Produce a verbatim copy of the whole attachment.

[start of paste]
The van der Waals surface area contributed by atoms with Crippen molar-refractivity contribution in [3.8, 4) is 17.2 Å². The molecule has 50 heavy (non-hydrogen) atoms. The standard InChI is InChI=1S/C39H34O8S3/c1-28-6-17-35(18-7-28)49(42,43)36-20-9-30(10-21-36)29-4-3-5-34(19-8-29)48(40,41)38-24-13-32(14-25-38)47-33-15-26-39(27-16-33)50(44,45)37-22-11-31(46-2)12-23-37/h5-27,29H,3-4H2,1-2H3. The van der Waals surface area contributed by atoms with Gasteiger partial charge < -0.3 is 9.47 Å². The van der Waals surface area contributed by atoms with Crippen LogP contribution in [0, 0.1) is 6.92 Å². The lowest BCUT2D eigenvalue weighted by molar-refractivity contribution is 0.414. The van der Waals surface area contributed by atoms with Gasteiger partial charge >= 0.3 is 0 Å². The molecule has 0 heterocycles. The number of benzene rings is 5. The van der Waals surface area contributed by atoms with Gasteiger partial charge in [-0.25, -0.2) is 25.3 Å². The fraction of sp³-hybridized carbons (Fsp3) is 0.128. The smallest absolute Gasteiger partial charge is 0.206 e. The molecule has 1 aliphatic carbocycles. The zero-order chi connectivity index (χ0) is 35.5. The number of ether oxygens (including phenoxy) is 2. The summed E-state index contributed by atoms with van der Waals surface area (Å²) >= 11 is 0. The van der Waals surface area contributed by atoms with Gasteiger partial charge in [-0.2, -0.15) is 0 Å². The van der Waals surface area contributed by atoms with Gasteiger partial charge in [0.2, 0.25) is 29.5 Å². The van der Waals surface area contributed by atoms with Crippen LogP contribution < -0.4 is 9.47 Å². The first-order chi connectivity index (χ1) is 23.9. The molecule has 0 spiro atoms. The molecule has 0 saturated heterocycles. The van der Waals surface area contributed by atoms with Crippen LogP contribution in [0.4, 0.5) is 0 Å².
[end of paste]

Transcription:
The van der Waals surface area contributed by atoms with Crippen molar-refractivity contribution in [3.8, 4) is 17.2 Å². The molecule has 50 heavy (non-hydrogen) atoms. The standard InChI is InChI=1S/C39H34O8S3/c1-28-6-17-35(18-7-28)49(42,43)36-20-9-30(10-21-36)29-4-3-5-34(19-8-29)48(40,41)38-24-13-32(14-25-38)47-33-15-26-39(27-16-33)50(44,45)37-22-11-31(46-2)12-23-37/h5-27,29H,3-4H2,1-2H3. The van der Waals surface area contributed by atoms with Gasteiger partial charge < -0.3 is 9.47 Å². The van der Waals surface area contributed by atoms with Crippen LogP contribution in [0, 0.1) is 6.92 Å². The lowest BCUT2D eigenvalue weighted by molar-refractivity contribution is 0.414. The van der Waals surface area contributed by atoms with Gasteiger partial charge >= 0.3 is 0 Å². The molecule has 0 heterocycles. The number of benzene rings is 5. The van der Waals surface area contributed by atoms with Gasteiger partial charge in [-0.25, -0.2) is 25.3 Å². The fraction of sp³-hybridized carbons (Fsp3) is 0.128. The smallest absolute Gasteiger partial charge is 0.206 e. The molecule has 1 aliphatic carbocycles. The zero-order chi connectivity index (χ0) is 35.5. The number of ether oxygens (including phenoxy) is 2. The summed E-state index contributed by atoms with van der Waals surface area (Å²) >= 11 is 0. The van der Waals surface area contributed by atoms with Gasteiger partial charge in [-0.2, -0.15) is 0 Å². The van der Waals surface area contributed by atoms with Gasteiger partial charge in [0.2, 0.25) is 29.5 Å². The van der Waals surface area contributed by atoms with Crippen LogP contribution < -0.4 is 9.47 Å². The first-order chi connectivity index (χ1) is 23.9. The molecule has 0 spiro atoms. The molecule has 0 saturated heterocycles. The van der Waals surface area contributed by atoms with Crippen LogP contribution in [0.4, 0.5) is 0 Å².